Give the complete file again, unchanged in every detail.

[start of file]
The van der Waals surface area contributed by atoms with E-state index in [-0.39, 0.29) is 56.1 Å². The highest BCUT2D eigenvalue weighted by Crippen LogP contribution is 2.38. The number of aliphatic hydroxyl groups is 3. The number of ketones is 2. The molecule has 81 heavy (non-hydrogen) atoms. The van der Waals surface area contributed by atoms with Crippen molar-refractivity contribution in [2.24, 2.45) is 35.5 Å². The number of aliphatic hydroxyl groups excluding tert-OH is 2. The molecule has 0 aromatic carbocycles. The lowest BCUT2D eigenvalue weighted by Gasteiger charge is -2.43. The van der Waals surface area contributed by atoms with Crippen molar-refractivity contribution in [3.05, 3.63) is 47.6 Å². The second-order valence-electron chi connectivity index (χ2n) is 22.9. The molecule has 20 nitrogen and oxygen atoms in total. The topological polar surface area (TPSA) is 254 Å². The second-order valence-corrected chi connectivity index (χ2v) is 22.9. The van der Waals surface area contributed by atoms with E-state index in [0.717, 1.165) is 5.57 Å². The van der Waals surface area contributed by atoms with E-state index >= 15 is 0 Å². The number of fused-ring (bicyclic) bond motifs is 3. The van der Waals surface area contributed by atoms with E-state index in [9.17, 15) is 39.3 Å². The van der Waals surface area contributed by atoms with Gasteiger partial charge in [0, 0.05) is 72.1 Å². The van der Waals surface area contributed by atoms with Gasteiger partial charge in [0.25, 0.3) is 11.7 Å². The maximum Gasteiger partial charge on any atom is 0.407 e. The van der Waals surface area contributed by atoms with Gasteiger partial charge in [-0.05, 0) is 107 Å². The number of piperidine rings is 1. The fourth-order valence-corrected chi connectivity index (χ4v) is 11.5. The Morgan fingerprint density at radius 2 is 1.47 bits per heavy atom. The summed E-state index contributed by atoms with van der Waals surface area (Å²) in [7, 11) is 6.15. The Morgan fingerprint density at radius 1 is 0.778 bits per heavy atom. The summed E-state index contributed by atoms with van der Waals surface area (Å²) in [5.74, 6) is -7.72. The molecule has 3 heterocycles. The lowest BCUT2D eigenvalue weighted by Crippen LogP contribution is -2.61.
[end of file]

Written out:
The van der Waals surface area contributed by atoms with E-state index in [-0.39, 0.29) is 56.1 Å². The highest BCUT2D eigenvalue weighted by Crippen LogP contribution is 2.38. The number of aliphatic hydroxyl groups is 3. The number of ketones is 2. The molecule has 81 heavy (non-hydrogen) atoms. The van der Waals surface area contributed by atoms with Crippen molar-refractivity contribution in [2.24, 2.45) is 35.5 Å². The number of aliphatic hydroxyl groups excluding tert-OH is 2. The molecule has 0 aromatic carbocycles. The lowest BCUT2D eigenvalue weighted by Gasteiger charge is -2.43. The van der Waals surface area contributed by atoms with Crippen molar-refractivity contribution in [3.05, 3.63) is 47.6 Å². The second-order valence-electron chi connectivity index (χ2n) is 22.9. The molecule has 20 nitrogen and oxygen atoms in total. The topological polar surface area (TPSA) is 254 Å². The second-order valence-corrected chi connectivity index (χ2v) is 22.9. The van der Waals surface area contributed by atoms with E-state index in [0.717, 1.165) is 5.57 Å². The van der Waals surface area contributed by atoms with E-state index >= 15 is 0 Å². The number of fused-ring (bicyclic) bond motifs is 3. The van der Waals surface area contributed by atoms with E-state index in [9.17, 15) is 39.3 Å². The van der Waals surface area contributed by atoms with Gasteiger partial charge in [0, 0.05) is 72.1 Å². The van der Waals surface area contributed by atoms with Gasteiger partial charge in [0.25, 0.3) is 11.7 Å². The maximum Gasteiger partial charge on any atom is 0.407 e. The van der Waals surface area contributed by atoms with Gasteiger partial charge in [-0.05, 0) is 107 Å². The number of piperidine rings is 1. The fourth-order valence-corrected chi connectivity index (χ4v) is 11.5. The Morgan fingerprint density at radius 2 is 1.47 bits per heavy atom. The summed E-state index contributed by atoms with van der Waals surface area (Å²) in [7, 11) is 6.15. The Morgan fingerprint density at radius 1 is 0.778 bits per heavy atom. The summed E-state index contributed by atoms with van der Waals surface area (Å²) in [5.74, 6) is -7.72. The molecule has 3 heterocycles. The lowest BCUT2D eigenvalue weighted by Crippen LogP contribution is -2.61.